“You don’t ride the Tour de France on mineral water alone…”Jacques Anquetil (5 time Tour de France champion)

Kelme’s Jesus Manzano has blown the whistle on doping within the European peloton. Critics are dismissing him as a disgruntled ex-pro with an ax to grind with his former employer (the Spanish professional cycling team Kelme), but the explicit detail of his allegations seems too honest and elaborate to discount. Look at this frightening laundry list of drugs ingested by Manzano during his brief (2 year) professional career:

Jesus Manzano collapsed during stage 7 of the 2003 Tour de France due to an injection of a mystery substance the morning of the stage.Actovegin (extract of calves blood which supposedly improves oxygen carrying capacity)
Albumina H. (protein in blood plasma)
Androgel (testosterone)
Aranesp (Darbepoetin alfa = super EPO)
Celestote (corticosteroid)
Eprex (EPO)
Genotorm (growth hormone)
Hemoce (plasma)
Deca durabolin (anabolic steroid)
Humatrope (growth hormone)
IgF1 (insulin growth factor 1)
Neofertinon (hormone to stimulate ovulation and estrogen production)
Neorecormon (hormone that regulates red blood cell production)
Norditropin (growth hormone)
Nuvacten (corticosteroid)
Trigon (asthma drug)
Urbason (corticosteroid)
Ventolin (bronchial dilator)
Oxandrolona (anabolic agent)
Vitamin B12 (essential B vitamin)
Triamcinolona (corticosteroid)
Testoviron (testosterone)
Aspirina (analgesic, anti-inflammatory)
Oxyglobin (artificial haemoglobin intended for anaemic dogs)
Hemopure (artificial haemoglobin)
Ferlixit (iron)
Caffeine (stimulant)
Hemassist (artificial haemoglobin)
Prozac (antidepressant)

Manzano nearly died during the 2003 Tour de France stage to Morzine when an injection he received the morning of the stage was rejected by his body. I remember seeing pictures of him collapsed on the side of the road (see photo above) and the official story line was simply “heat exhaustion”. According to Manzano in the March 24th Cyclingnews.com,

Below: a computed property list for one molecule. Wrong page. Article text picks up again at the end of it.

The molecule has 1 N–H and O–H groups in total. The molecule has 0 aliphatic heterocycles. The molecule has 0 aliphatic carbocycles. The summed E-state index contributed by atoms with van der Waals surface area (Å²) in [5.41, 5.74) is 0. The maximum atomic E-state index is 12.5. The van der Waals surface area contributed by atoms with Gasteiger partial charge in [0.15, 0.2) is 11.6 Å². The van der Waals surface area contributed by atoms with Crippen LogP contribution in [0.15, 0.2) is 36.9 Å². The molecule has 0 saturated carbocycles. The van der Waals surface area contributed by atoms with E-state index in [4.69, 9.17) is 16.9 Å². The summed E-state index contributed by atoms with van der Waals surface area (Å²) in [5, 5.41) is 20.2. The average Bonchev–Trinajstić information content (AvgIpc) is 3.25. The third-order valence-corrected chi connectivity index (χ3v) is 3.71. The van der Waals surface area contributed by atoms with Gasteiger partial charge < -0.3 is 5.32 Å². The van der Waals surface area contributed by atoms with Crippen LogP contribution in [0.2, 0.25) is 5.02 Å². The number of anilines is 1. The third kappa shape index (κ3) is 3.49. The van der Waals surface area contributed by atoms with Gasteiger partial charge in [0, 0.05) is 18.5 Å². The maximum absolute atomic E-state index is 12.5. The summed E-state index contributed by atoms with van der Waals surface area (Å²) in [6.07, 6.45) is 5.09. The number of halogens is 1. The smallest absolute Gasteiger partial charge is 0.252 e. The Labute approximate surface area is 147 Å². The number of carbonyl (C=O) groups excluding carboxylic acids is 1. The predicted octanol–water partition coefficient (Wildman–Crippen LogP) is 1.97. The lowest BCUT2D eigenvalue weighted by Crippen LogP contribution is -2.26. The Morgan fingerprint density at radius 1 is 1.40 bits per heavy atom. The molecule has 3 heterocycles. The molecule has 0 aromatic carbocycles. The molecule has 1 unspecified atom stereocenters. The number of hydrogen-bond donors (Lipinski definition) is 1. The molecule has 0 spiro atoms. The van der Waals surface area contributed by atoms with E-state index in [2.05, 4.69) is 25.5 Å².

“It was the first mountain stage and in the morning they tested a substance that I had not experimented with. This substance was taken according to your weight. It is injected into a vein and the unique thing that it does is to keep your hematocrit low but raise your haemoglobin.

“In the morning they injected 50 ml of this product into me. Before the start I was in the village, I spoke on the phone with my girlfriend, Marina, and I told her: ‘Prepare yourself, because I know today that I am going to ride well.”

On the day’s first climb, the Cat. 2 Col des Portes (km 50), Manzano and Richard Virenque set off to try and catch the early break with Paolo Bettini, Rolf Aldag, Médéric Clain and Benoît Poilvet. Virenque would not work with Manzano as he had Bettini in front, leaving Manzano to try and close the gap himself. But after three kilometres of climbing, “I started to have sensations of dizziness, with a lot of heat, very cold sweat, contrasts of hot and cold, but above all, a lot of cold. In spite of the July heat, I began to shiver and feel strange. Virenque looked at me and attacked. I went for another half a kilometre and there was a corner. It was so hot that the tar of the asphalt had melted…the only thing I remember was that I was dizzy and I could not longer ride straight, if I crashed, whether they would carry me off, where they would take me.”